Tag Archives: Books

Drew Faust Talks About Mothers of Invention

Update: Check out Drew Faust’s review of David Brion Davis’s new book.

This C-SPAN Booknotes interview with historian Drew Faust goes back to the publication of her 1996 book, Mothers of Invention: Women of the Slaveholding South in the American Civil War. In 1996 I was working at Borders Books & Music in Rockville, Maryland. The store included an incredible American History section, which fueled my interest in the war. This was the second book that I read after McPherson’s Battle Cry of Freedom: The Civil War Era. It’s a wonderful book even though its central thesis has been challenged and a great place to start if you are interested in Southern women during the Civil War. Continue reading

 

New To the Civil War Memory Library, 02/27

Marching MastersDavid Brion Davis, The Problem of Slavery in the Age of Emancipation (Knopf, 2014).

Tammy Ingram, Dixie Highway: Road Building and the Making of the Modern South, 1900-1930 (University of North Carolina Press, 2014).

Martin P. Johnson, Writing the Gettysburg Address (University of Kansas Press, 2013).

Lorien Foote, The Gentlemen and the Roughs: Violence, Honor, and Manhood in the Union Army (New York University Press, 2010).

Colin Woodward, Marching Masters: Slavery, Race, and the Confederate Army during the Civil War (University of Virginia Press, 2014).

 

New To the Civil War Memory Library, 02/08

Aaron AstorAaron Astor, Rebels on the Border: Civil War, Emancipation, and the Reconstruction of Kentucky and Missouri (Louisiana State University Press, 2012).

Douglas R. Egerton, The Wars of Reconstruction: The Brief, Violent History of America’s Most Progressive Era (Bloomsbury, 2014).

Lorien Foote, The Gentlemen and the Roughs: Violence, Honor, and Manhood in the Union Army (New York University Press, 2010).

Blance M.G. Linden, Silent City on a Hill: Picturesque Landscapes of Memory and Boston’s Mount Auburn Cemetery (University of Massachusetts Press, 2007).

Jeffrey D. Marshall ed., A War of the People: Vermont Civil War Letters (University Press of New England, 1999).

Edward S. Redkey ed., A Grand Army of Black Men: Letters from African-American Soldiers in the Union Army 1861-1865 (Cambridge University Press, 1992).

George Washington Williams, A History of the Negro Troops in the War of Rebellion, 1861-1865 (Fordham University Press, 2012; originally published, 1887).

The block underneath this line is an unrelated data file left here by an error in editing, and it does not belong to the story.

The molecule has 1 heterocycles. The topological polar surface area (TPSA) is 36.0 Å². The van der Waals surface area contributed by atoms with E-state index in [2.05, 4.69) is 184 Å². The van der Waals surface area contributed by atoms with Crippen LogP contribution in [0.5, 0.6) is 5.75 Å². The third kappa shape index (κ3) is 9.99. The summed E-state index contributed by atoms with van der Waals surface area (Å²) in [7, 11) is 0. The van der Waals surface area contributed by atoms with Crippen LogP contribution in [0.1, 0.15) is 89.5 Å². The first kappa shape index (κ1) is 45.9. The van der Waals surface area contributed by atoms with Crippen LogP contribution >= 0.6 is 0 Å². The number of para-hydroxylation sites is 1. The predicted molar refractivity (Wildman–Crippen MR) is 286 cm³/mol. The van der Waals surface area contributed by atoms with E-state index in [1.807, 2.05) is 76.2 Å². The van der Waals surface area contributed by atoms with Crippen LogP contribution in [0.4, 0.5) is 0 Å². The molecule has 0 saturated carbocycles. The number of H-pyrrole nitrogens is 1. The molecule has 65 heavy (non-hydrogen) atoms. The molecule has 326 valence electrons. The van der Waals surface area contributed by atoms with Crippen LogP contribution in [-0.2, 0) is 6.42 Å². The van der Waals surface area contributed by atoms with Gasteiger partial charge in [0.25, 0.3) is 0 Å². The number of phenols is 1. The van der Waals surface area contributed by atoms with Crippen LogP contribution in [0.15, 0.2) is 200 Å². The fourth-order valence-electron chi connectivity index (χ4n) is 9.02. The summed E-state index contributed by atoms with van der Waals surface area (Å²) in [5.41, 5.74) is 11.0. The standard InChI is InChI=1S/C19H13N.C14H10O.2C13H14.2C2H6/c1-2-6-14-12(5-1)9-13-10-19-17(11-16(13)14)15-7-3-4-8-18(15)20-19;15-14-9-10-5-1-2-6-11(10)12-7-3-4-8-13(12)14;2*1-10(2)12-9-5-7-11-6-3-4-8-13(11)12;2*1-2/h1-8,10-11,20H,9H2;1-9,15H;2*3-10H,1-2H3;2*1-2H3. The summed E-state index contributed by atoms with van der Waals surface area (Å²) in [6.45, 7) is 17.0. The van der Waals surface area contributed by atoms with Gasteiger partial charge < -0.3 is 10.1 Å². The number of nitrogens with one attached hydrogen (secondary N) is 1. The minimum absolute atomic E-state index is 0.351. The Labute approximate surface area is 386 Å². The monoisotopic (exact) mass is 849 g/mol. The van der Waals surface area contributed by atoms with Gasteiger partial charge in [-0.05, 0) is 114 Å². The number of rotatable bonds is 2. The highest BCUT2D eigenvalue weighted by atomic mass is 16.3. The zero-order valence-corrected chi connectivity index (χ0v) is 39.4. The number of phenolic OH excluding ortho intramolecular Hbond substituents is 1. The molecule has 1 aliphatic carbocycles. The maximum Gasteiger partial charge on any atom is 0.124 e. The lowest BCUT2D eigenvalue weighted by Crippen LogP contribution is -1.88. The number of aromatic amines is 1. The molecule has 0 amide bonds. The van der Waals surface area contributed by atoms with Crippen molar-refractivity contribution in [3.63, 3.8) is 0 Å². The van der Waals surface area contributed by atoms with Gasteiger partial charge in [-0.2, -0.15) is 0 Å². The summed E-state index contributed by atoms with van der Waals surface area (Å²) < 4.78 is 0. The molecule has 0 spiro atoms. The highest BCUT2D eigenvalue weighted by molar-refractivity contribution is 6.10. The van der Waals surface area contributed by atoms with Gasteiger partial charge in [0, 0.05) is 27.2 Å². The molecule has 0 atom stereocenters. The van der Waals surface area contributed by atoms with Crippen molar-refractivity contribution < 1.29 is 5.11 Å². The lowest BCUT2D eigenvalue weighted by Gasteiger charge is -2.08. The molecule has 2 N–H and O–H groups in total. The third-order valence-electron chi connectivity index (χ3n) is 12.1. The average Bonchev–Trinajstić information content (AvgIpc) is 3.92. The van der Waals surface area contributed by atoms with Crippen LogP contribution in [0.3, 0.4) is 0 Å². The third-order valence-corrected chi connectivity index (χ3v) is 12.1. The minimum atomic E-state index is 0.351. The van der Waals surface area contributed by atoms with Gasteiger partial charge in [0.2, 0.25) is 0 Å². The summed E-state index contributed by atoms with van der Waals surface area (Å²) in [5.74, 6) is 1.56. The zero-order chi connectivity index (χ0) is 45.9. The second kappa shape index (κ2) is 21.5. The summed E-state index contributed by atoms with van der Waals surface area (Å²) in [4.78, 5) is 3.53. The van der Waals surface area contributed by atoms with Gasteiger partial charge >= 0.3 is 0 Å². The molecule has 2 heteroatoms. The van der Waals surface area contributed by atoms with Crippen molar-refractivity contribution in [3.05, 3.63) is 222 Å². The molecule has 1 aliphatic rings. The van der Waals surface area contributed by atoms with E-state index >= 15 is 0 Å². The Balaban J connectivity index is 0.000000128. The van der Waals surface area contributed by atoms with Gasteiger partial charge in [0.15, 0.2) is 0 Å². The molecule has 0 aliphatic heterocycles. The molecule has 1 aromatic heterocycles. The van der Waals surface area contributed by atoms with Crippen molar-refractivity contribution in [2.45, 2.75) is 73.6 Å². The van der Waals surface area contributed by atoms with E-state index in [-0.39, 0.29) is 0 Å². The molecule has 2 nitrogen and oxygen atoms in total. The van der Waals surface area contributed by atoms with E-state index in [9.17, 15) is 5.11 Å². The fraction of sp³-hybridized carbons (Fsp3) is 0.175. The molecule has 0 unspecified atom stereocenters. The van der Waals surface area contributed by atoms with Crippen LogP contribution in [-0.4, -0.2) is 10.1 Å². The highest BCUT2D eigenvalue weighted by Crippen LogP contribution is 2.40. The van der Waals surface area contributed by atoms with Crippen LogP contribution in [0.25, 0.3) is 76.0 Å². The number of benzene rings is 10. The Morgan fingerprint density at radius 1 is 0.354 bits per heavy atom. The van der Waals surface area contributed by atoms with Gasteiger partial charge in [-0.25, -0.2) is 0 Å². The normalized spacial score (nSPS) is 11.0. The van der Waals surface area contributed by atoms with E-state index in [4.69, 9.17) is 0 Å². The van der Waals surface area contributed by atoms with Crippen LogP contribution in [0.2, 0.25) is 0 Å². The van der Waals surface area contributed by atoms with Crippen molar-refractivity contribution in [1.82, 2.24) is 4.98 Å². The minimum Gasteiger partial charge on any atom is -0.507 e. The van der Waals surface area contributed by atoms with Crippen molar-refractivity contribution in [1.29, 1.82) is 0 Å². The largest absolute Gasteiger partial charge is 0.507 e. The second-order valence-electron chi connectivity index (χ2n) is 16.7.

Do Book Blurbs Have Any Value?

If you are like me than one of the first things you do after pulling a Civil War title off the shelf is look to see who blurbed it on the back cover. Do these brief statements of enthusiasm and support tell the customer anything of value about the book’s content or is it merely clever marketing?

It depends on how you read them. Continue reading

 

Best of 2013

Ian BurumaI decided to post my “Best of” list a little earlier this year. As you might imagine a return to full-time teaching limited what I was able to read over the past few months, but I still managed to make my way through a good number of books in 2013. I thought it was a pretty good year for Civil War books. As for my own research, this past year was a bit of a disappointment. Responsibilities at school also hampered my progress on the black Confederates book, but I am hoping to return to it over the summer. As I reported a few weeks ago, I am also researching the Crater once again for an essay that will appear in an edited volume in 2015. [Should be able to provide more details on it in the near future]. Finally, keep an eye out in January or February for a special issue of Common-place on the Civil War sesquicentennial that I co-edited with Megan Kate Nelson. The essays cover a wide range of topics and should appeal to both scholars and Civil War enthusiasts alike.

Best General History: Ian Buruma, Year Zero: A History of 1945 (The Penguin Press, 2013).

Best Overall Civil War History: Brenda Wineapple, Ecstatic Nation: Confidence, Crisis, and Compromise, 1848-1877 (Harper, 2013).

Best Campaign/Battle Study: Allen Guelzo, Gettysburg: The Last Invasion (Knopf, 2013).

Best Social History: Bruce Levine, The Fall of the House of Dixie: The Civil War and the Social Revolution That Transformed the South (Random House, 2013).

Best Slavery History: Walter Johnson, River of Dark Dreams: Slavery and Empire in the Cotton Kingdom (Harvard University Press, 2013).

Best Edited Collection: Andrew L. Slap and Michael T. Smith, This Distracted and Anarchical People: New Answers for Old Questions about the Civil War-Era North (Fordham University Press, 2013).

Best Memory Study: Ari Kelman, A Misplaced Massacre: Struggling over the Memory of Sand Creek (Harvard University Press, 2013) and Caroline Janney, Remembering the Civil War: Reunion and the Limits of Reconciliation (University of North Carolina Press, 2013).

Best Confederate Study: Jaime A. Martinez, Confederate Slave Impressment in the Upper South (University of North Carolina Press, 2013).

Best Union Study: John Stauffer and Benjamin Soskis, The Battle Hymn of the Republic: A Biography of the Song That Marches On (Oxford University Press, 2013).

Congratulations to the winners and happy reading!